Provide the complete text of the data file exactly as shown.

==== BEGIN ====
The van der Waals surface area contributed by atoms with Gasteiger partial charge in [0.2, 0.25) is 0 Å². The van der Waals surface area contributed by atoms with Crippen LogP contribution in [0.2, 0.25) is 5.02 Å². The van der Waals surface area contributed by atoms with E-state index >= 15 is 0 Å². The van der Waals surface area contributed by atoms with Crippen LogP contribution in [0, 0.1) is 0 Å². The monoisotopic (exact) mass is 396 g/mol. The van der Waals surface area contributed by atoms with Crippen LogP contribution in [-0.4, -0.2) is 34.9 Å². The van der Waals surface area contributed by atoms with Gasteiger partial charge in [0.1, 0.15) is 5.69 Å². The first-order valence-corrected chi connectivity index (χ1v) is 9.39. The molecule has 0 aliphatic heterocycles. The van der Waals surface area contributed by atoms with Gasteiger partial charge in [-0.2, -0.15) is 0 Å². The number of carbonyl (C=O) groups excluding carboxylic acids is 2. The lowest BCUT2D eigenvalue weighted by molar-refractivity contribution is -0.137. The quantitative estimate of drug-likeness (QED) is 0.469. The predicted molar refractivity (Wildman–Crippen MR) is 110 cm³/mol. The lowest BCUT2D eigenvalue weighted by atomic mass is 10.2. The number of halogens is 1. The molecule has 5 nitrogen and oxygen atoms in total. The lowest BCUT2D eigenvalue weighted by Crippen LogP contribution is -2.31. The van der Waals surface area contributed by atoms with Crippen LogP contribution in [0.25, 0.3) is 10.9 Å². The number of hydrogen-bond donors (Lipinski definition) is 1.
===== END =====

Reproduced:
The van der Waals surface area contributed by atoms with Gasteiger partial charge in [0.2, 0.25) is 0 Å². The van der Waals surface area contributed by atoms with Crippen LogP contribution in [0.2, 0.25) is 5.02 Å². The van der Waals surface area contributed by atoms with E-state index >= 15 is 0 Å². The van der Waals surface area contributed by atoms with Crippen LogP contribution in [0, 0.1) is 0 Å². The monoisotopic (exact) mass is 396 g/mol. The van der Waals surface area contributed by atoms with Crippen LogP contribution in [-0.4, -0.2) is 34.9 Å². The van der Waals surface area contributed by atoms with Gasteiger partial charge in [0.1, 0.15) is 5.69 Å². The first-order valence-corrected chi connectivity index (χ1v) is 9.39. The molecule has 0 aliphatic heterocycles. The van der Waals surface area contributed by atoms with Gasteiger partial charge in [-0.2, -0.15) is 0 Å². The number of carbonyl (C=O) groups excluding carboxylic acids is 2. The lowest BCUT2D eigenvalue weighted by molar-refractivity contribution is -0.137. The quantitative estimate of drug-likeness (QED) is 0.469. The predicted molar refractivity (Wildman–Crippen MR) is 110 cm³/mol. The lowest BCUT2D eigenvalue weighted by atomic mass is 10.2. The number of halogens is 1. The molecule has 5 nitrogen and oxygen atoms in total. The lowest BCUT2D eigenvalue weighted by Crippen LogP contribution is -2.31. The van der Waals surface area contributed by atoms with Crippen LogP contribution in [0.25, 0.3) is 10.9 Å². The number of hydrogen-bond donors (Lipinski definition) is 1.